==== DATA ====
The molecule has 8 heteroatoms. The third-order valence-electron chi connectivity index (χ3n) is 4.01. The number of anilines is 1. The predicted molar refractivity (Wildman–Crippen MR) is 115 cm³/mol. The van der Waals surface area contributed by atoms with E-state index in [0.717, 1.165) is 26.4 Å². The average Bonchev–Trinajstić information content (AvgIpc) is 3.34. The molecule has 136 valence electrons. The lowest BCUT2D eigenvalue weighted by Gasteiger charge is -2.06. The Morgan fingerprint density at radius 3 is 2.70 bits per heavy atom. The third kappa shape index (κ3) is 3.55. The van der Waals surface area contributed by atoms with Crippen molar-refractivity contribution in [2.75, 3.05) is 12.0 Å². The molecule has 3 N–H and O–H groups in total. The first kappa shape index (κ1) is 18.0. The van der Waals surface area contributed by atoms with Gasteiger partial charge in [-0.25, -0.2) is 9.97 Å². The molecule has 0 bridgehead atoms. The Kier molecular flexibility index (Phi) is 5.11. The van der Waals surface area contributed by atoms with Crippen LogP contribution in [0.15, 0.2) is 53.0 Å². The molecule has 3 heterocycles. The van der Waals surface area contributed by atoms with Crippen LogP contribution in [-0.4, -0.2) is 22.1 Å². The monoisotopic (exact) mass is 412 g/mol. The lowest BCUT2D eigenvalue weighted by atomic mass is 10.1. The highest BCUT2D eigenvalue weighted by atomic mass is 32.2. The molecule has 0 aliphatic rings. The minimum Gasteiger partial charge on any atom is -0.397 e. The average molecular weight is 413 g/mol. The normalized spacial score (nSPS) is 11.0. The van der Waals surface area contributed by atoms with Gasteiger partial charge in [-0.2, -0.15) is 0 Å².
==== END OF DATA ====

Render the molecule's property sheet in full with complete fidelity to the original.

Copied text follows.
The molecule has 8 heteroatoms. The third-order valence-electron chi connectivity index (χ3n) is 4.01. The number of anilines is 1. The predicted molar refractivity (Wildman–Crippen MR) is 115 cm³/mol. The van der Waals surface area contributed by atoms with E-state index in [0.717, 1.165) is 26.4 Å². The average Bonchev–Trinajstić information content (AvgIpc) is 3.34. The molecule has 136 valence electrons. The lowest BCUT2D eigenvalue weighted by Gasteiger charge is -2.06. The Morgan fingerprint density at radius 3 is 2.70 bits per heavy atom. The third kappa shape index (κ3) is 3.55. The van der Waals surface area contributed by atoms with Crippen molar-refractivity contribution in [2.75, 3.05) is 12.0 Å². The molecule has 3 N–H and O–H groups in total. The first kappa shape index (κ1) is 18.0. The van der Waals surface area contributed by atoms with Gasteiger partial charge in [-0.25, -0.2) is 9.97 Å². The molecule has 0 bridgehead atoms. The Kier molecular flexibility index (Phi) is 5.11. The van der Waals surface area contributed by atoms with Crippen LogP contribution in [0.15, 0.2) is 53.0 Å². The molecule has 3 heterocycles. The van der Waals surface area contributed by atoms with Crippen LogP contribution in [-0.4, -0.2) is 22.1 Å². The monoisotopic (exact) mass is 412 g/mol. The lowest BCUT2D eigenvalue weighted by atomic mass is 10.1. The highest BCUT2D eigenvalue weighted by atomic mass is 32.2. The molecule has 0 aliphatic rings. The minimum Gasteiger partial charge on any atom is -0.397 e. The average molecular weight is 413 g/mol. The normalized spacial score (nSPS) is 11.0. The van der Waals surface area contributed by atoms with Gasteiger partial charge in [-0.2, -0.15) is 0 Å².